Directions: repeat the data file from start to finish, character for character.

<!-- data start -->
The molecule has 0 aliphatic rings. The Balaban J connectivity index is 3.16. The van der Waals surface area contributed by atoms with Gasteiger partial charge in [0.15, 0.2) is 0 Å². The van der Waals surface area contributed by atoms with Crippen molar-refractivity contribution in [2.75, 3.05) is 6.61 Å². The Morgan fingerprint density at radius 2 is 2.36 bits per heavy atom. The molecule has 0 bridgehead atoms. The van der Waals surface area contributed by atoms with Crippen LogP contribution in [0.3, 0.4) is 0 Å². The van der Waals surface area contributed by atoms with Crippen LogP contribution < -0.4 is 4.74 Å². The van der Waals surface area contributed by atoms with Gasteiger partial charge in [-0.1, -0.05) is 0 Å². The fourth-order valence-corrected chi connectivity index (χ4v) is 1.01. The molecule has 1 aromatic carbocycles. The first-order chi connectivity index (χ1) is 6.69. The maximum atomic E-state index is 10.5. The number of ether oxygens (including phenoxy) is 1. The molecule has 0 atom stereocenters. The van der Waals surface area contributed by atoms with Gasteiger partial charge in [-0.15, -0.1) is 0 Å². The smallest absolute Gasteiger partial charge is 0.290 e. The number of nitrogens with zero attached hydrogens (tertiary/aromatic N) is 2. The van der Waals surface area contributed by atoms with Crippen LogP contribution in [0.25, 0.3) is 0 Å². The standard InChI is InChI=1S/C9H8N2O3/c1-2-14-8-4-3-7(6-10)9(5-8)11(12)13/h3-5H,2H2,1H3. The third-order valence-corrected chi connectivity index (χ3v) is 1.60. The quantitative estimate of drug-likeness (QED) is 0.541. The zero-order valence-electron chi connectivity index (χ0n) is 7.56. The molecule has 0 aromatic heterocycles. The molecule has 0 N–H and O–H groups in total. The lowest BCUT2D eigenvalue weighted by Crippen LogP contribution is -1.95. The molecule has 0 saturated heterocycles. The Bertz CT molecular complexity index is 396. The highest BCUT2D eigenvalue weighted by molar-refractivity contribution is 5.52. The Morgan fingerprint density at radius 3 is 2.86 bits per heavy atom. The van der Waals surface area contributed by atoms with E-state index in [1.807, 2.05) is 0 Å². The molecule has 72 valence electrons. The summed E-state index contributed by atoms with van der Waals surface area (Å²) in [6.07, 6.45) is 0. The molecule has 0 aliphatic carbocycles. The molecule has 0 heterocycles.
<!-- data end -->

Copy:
The molecule has 0 aliphatic rings. The Balaban J connectivity index is 3.16. The van der Waals surface area contributed by atoms with Gasteiger partial charge in [0.15, 0.2) is 0 Å². The van der Waals surface area contributed by atoms with Crippen molar-refractivity contribution in [2.75, 3.05) is 6.61 Å². The Morgan fingerprint density at radius 2 is 2.36 bits per heavy atom. The molecule has 0 bridgehead atoms. The van der Waals surface area contributed by atoms with Crippen LogP contribution in [0.3, 0.4) is 0 Å². The van der Waals surface area contributed by atoms with Crippen LogP contribution < -0.4 is 4.74 Å². The van der Waals surface area contributed by atoms with Gasteiger partial charge in [-0.1, -0.05) is 0 Å². The fourth-order valence-corrected chi connectivity index (χ4v) is 1.01. The molecule has 1 aromatic carbocycles. The first-order chi connectivity index (χ1) is 6.69. The maximum atomic E-state index is 10.5. The number of ether oxygens (including phenoxy) is 1. The molecule has 0 atom stereocenters. The van der Waals surface area contributed by atoms with Gasteiger partial charge in [-0.15, -0.1) is 0 Å². The smallest absolute Gasteiger partial charge is 0.290 e. The number of nitrogens with zero attached hydrogens (tertiary/aromatic N) is 2. The van der Waals surface area contributed by atoms with Crippen LogP contribution in [0.25, 0.3) is 0 Å². The standard InChI is InChI=1S/C9H8N2O3/c1-2-14-8-4-3-7(6-10)9(5-8)11(12)13/h3-5H,2H2,1H3. The third-order valence-corrected chi connectivity index (χ3v) is 1.60. The quantitative estimate of drug-likeness (QED) is 0.541. The zero-order valence-electron chi connectivity index (χ0n) is 7.56. The molecule has 0 aromatic heterocycles. The molecule has 0 N–H and O–H groups in total. The lowest BCUT2D eigenvalue weighted by Crippen LogP contribution is -1.95. The molecule has 0 saturated heterocycles. The Bertz CT molecular complexity index is 396. The highest BCUT2D eigenvalue weighted by molar-refractivity contribution is 5.52. The Morgan fingerprint density at radius 3 is 2.86 bits per heavy atom. The van der Waals surface area contributed by atoms with E-state index in [1.807, 2.05) is 0 Å². The molecule has 72 valence electrons. The summed E-state index contributed by atoms with van der Waals surface area (Å²) in [6.07, 6.45) is 0. The molecule has 0 aliphatic carbocycles. The molecule has 0 heterocycles.